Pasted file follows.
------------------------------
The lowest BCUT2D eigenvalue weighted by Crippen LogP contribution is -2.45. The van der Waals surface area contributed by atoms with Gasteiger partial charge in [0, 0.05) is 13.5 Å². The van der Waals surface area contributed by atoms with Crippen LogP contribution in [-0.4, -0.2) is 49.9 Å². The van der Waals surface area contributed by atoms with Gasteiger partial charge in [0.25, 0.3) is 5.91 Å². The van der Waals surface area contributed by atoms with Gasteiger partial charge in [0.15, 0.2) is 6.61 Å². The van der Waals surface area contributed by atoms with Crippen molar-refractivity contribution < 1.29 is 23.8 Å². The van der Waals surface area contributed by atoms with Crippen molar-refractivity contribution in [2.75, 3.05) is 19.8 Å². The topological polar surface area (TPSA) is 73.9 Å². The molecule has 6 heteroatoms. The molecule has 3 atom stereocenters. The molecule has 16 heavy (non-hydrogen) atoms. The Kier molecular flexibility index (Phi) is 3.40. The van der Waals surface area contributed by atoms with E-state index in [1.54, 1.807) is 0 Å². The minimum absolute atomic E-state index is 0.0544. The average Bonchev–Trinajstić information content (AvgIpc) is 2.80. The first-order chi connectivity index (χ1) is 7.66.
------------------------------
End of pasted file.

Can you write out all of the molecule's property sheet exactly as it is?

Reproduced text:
The lowest BCUT2D eigenvalue weighted by Crippen LogP contribution is -2.45. The van der Waals surface area contributed by atoms with Gasteiger partial charge in [0, 0.05) is 13.5 Å². The van der Waals surface area contributed by atoms with Crippen LogP contribution in [-0.4, -0.2) is 49.9 Å². The van der Waals surface area contributed by atoms with Gasteiger partial charge in [0.25, 0.3) is 5.91 Å². The van der Waals surface area contributed by atoms with Gasteiger partial charge in [0.15, 0.2) is 6.61 Å². The van der Waals surface area contributed by atoms with Crippen molar-refractivity contribution < 1.29 is 23.8 Å². The van der Waals surface area contributed by atoms with Crippen molar-refractivity contribution in [2.75, 3.05) is 19.8 Å². The topological polar surface area (TPSA) is 73.9 Å². The molecule has 6 heteroatoms. The molecule has 3 atom stereocenters. The molecule has 16 heavy (non-hydrogen) atoms. The Kier molecular flexibility index (Phi) is 3.40. The van der Waals surface area contributed by atoms with E-state index in [1.54, 1.807) is 0 Å². The minimum absolute atomic E-state index is 0.0544. The average Bonchev–Trinajstić information content (AvgIpc) is 2.80. The first-order chi connectivity index (χ1) is 7.66.